I’m somewhat surprised by Archbishop Edwin O’Brien‘s opposition to a proposed law that would guarantee military chaplains the right to pray according to their conscience at military gatherings. O’Brien is the archbishop of the US Military Archdiocese, i.e. the head of all Catholic chaplains in the US military and pastor of all Catholic servicemen and their families.
The law would forbid anyone from preventing a chaplain from praying from his own specific religious tradition at public military gatherings. For example, if a military unit was holding a change-of-command ceremony and the unit chaplain was asked to say a prayer, he would be allowed to use a Catholic prayer if a priest, or a Jewish prayer if a rabbi, and so on.
Now O’Brien’s objection is that such a requirement could result in military commanders dropping prayers at such ceremonies rather than risk offending the PC police.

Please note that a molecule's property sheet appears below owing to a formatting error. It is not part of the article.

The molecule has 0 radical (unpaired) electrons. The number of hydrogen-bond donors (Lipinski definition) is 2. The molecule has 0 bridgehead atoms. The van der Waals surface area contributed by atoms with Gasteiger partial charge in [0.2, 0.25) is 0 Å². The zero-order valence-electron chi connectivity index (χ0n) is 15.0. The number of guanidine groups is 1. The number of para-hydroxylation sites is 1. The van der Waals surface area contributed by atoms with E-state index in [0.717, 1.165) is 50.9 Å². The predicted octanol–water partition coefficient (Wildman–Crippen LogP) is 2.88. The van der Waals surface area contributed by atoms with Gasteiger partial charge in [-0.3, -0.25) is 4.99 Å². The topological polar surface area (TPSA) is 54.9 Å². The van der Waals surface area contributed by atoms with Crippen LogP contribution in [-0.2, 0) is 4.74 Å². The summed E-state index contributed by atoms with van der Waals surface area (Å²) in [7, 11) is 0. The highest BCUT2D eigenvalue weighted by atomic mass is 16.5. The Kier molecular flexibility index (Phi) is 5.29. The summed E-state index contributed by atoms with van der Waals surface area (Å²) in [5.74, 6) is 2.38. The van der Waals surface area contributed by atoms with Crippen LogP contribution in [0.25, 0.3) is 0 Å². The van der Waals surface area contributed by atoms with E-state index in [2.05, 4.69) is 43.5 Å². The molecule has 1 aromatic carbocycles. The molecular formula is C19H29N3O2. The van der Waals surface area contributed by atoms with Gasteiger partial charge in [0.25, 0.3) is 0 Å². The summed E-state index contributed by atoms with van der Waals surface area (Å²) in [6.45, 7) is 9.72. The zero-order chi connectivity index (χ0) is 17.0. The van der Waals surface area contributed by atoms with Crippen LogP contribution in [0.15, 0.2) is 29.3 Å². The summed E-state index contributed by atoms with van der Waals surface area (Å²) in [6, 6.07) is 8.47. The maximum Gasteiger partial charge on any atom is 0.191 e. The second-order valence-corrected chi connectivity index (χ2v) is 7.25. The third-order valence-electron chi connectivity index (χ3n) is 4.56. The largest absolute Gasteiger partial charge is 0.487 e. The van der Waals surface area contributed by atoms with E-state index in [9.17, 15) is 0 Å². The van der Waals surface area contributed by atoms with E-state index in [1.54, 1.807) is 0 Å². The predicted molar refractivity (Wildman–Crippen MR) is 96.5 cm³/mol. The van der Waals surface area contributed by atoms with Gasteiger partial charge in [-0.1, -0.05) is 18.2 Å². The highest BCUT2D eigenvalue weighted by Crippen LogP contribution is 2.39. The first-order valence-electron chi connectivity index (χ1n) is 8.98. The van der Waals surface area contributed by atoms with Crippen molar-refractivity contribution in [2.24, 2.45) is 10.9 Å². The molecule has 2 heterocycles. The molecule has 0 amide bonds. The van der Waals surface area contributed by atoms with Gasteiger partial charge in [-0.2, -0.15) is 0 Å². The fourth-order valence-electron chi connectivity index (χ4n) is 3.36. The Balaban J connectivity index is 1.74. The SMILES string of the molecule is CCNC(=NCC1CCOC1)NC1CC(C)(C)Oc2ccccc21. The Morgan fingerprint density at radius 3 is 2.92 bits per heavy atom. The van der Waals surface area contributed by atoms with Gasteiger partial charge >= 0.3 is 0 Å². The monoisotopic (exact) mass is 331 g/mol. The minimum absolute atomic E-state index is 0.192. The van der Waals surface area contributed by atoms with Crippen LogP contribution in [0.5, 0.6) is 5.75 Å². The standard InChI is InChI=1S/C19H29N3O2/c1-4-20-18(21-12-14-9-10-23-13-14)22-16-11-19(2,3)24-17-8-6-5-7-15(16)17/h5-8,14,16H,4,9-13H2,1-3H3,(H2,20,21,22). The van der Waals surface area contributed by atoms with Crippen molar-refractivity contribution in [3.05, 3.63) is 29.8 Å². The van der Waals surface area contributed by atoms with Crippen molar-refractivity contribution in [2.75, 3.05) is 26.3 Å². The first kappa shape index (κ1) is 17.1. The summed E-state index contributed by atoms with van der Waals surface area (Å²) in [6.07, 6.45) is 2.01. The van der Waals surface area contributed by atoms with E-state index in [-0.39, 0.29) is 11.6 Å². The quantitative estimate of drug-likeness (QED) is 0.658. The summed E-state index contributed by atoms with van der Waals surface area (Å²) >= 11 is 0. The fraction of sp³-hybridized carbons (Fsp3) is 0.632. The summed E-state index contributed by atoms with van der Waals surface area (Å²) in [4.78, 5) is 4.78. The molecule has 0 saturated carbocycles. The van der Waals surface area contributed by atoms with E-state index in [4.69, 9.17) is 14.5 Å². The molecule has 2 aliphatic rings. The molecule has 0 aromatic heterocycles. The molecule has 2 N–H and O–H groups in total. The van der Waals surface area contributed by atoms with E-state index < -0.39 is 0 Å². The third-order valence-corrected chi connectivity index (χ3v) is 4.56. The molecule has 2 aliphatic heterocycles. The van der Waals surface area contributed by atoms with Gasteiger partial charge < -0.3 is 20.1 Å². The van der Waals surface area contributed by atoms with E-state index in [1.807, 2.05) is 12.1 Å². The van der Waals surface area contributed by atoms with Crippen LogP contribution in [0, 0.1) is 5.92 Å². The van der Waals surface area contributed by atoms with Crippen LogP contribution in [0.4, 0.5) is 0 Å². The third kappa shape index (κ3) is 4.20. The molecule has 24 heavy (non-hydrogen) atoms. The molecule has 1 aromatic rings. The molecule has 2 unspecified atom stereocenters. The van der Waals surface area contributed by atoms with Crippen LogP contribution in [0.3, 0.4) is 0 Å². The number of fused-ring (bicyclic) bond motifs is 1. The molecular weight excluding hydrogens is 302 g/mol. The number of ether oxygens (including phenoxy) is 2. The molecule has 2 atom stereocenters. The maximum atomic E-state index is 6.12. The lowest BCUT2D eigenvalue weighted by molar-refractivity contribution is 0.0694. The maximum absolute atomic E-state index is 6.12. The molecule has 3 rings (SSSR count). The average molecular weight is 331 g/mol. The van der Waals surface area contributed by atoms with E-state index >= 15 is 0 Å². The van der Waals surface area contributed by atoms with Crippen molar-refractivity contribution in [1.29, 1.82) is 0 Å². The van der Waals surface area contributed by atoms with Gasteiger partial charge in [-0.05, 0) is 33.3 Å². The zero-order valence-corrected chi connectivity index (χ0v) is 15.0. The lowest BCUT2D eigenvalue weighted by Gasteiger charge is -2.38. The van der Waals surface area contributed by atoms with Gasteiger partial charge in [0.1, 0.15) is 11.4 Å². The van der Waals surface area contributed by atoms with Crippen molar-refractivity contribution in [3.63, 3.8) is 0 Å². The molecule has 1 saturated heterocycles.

Our military is a pluralistic society that relies heavily on unit cohesion,” he wrote. “When military chaplains, who are assigned as chaplains for the entire unit, are called upon to deliver public prayer to mandatory attended gatherings, they are speaking with some form of command sanction.
“This legislation would appear to give the ‘right’ to a chaplain to decide independently to use denominational-specific prayer in any setting,” Archbishop O’Brien added. “To avoid the obvious adverse effect on unit cohesion that such activity would cause, it is entirely possible that commanders, who are ultimately responsible to protect the free exercise of religion for all their people, would decide to dispense with public prayer entirely. Our military would not be well served by this turn of events.”
Acceptable pluralistic prayers?
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